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POV: Clarity.

POV ("point of view") is a series that addresses many of the same themes covered in my Equals Record column: growing up, saying yes to adventure, learning to embrace a quarter-life crisis. Each POV entry will include a photograph and a short reflection based on what’s pictured. While my previous column focused largely on ideas, POV focuses on moments - glimpses, glances, tiny stories. 

 

My roommate Lily and I walked across the Williamsburg Bridge yesterday evening. Someone we knew was DJing at a tiny cafe on the Lower East Side, and we spent an hour and a half communing with friends and meeting a few new ones, drinking wine and very good coffee next to the restaurant’s open windows. 
It was eight o’clock and still light out. It was the start of a perfect New York night, someone said.
Feeling indecisive - and remembering that we both had unfinished work waiting for us at our apartment - Lily and I wandered home. We walked slowly, watching boats. We discussed the night ahead, which, back at the cafe, had seemed full of purpose and possibility.
“I don’t want to go home,” I said. Still, we walked in that direction. We sat on the benches outside our building and watched the restaurant downstairs fill with people. We pondered getting drinks, meeting friends, doing our work.
But a half hour later, we were still there, unsure how best to fill our time. This is one of the most wonderful parts of living in New York, and one of its most debilitating curses: on any given night, the possibilities are endless. 
An hour passed. Through the restaurant windows, we watched tables be seated and then cleared, then filled again. A small crowd gathered around us, waiting to be called.
We decided we’d given decision-making our best shot. We climbed the stairs. We left the group behind us. We promised ourselves we'd wake up early.
--

It occurred to me the other day that nearly half of this year has passed. Someone asked recently what my goals are for the second half.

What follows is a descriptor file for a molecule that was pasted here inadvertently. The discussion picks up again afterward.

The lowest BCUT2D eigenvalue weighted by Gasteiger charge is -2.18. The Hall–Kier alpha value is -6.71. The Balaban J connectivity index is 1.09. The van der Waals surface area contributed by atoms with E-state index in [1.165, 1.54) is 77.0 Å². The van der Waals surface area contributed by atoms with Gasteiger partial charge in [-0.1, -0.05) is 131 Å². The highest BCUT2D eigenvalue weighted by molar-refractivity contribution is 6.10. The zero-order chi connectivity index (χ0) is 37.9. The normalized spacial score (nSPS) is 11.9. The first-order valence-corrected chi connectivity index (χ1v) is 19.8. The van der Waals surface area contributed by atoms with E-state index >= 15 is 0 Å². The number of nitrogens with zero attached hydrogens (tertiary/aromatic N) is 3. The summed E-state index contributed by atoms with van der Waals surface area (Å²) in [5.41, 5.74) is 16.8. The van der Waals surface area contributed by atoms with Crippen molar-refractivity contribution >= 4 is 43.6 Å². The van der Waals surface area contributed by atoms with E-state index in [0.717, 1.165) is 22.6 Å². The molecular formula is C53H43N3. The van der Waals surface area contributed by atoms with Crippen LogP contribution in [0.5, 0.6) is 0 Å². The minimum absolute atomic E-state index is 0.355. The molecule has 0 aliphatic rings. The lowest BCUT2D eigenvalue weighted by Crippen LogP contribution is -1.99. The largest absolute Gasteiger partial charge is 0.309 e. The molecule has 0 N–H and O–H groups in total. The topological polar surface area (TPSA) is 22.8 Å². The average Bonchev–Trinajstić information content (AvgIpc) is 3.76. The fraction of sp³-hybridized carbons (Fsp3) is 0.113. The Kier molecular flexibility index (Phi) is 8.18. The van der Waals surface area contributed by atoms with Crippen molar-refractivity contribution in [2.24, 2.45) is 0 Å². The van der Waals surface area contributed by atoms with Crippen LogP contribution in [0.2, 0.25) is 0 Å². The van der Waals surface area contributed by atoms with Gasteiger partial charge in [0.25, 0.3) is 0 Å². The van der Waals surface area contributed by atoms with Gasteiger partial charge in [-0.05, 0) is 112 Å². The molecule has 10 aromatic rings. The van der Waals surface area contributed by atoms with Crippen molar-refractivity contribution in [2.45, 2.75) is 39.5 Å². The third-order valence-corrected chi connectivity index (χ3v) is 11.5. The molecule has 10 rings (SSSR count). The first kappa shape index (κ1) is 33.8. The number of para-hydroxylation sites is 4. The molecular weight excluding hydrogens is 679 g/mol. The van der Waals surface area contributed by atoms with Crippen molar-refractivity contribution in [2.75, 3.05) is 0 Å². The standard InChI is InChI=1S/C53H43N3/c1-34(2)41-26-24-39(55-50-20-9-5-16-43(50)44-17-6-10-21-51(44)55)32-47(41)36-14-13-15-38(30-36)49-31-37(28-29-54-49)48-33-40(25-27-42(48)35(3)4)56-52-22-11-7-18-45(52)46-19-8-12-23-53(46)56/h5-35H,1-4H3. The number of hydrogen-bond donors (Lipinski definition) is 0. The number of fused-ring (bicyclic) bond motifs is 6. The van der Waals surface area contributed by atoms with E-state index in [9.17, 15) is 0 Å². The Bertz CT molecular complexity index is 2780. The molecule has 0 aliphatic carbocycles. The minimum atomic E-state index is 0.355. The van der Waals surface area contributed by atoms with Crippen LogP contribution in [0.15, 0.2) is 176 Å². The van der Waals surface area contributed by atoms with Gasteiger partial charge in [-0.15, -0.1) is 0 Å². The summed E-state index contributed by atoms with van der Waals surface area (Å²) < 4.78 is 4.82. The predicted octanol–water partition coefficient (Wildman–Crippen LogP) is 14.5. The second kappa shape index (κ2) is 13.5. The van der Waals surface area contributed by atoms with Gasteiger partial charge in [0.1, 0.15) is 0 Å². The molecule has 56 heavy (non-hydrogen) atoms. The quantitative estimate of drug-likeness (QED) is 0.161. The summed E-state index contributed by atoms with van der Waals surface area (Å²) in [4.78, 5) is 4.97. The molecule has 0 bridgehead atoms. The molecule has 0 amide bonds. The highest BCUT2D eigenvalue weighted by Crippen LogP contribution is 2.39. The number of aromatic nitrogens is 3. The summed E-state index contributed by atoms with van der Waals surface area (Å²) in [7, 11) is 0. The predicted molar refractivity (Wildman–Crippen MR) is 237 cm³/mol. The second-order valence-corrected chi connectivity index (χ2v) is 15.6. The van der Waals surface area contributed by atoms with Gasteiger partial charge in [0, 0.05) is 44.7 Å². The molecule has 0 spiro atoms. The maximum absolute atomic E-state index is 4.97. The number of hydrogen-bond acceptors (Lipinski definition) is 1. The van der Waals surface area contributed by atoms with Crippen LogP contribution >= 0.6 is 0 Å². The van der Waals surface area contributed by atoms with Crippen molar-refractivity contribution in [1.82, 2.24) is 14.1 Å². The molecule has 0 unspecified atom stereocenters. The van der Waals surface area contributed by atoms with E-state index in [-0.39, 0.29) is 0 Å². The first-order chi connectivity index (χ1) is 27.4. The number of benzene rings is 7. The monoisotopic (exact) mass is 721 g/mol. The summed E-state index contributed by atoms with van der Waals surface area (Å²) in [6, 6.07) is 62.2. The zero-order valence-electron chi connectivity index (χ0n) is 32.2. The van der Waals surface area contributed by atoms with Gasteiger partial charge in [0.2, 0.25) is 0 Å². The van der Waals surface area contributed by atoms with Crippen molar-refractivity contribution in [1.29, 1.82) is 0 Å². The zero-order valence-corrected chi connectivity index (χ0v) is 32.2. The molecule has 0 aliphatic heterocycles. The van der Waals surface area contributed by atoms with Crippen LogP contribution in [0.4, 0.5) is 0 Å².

I’m better at wishes than goals, I said, and I wished for clarity.  If only for a moment, I’d like just a slightly clearer picture of where this year is headed and if the decisions I’m making are good ones. 
But part of me knows that’s silly. When I was younger, I thought that once I reached a certain age, everything would become clear: what I was supposed to be doing, who I was supposed to be with, where I was supposed to be, and when. 

Now I know that the answers may never be clear. But maybe that’s not such a bad thing.
When nothing is sure, everything is possible, Margaret Drabble once said. I’ve always felt invigorated by those words. Recently, though, I’ve been exhausted by them. But not defeated - at least, not yet. 
--
interviewed an artist once, who told me that the Williamsburg Bridge was one of her favorite places in the city. “I like going up there and having a comprehensive view of the city,” she said. “I talk to it, ask for signs about what to do next.”
I remembered this as I crossed the bridge last night. But standing there, amidst graffiti and trash and bikers and people pushing strollers, the city’s only comment was traffic noise.
Days earlier, I'd spent an afternoon strolling Bushwick Open Studios, a three-day festival during which the public can walk through artists’ lofts and studios, and meet the people behind the works on display. 
Over the course of several hours, I saw brick walls made of felt, a wooden UFO, a woman wearing a rotting Christmas tree. In one studio, there were large-scale paintings of naked bodies on canvases as tall as the ceiling. 
With artwork that large, it’s hard to tell exactly what you’re looking at. Up close, my favorite painting looked like a mess of green and yellow and blue and brown; a few steps back, though, there was clarity: these were blades of grass, a patch of field, an entire meadow.
That day ended on a seesaw, of all places. I was on a rooftop that had been set up to look like a playground, with giant rocking chairs and bicycles and an Astroturf play area for dogs. Lily was there, too, and we teetered and tottered, went up and down, and laughed because it was ridiculous and surreal - and because what else was there to do?
Evening settled. By our side, the city winked and blinked. 

That's one thing you can always count on: the lights will come on before it gets dark.
--
You can find my previous POV entries, here, and the archive for my personal essay column on the Equals Record, here. Thank you so much, as always, for reading. Photo via my Instagram.
 

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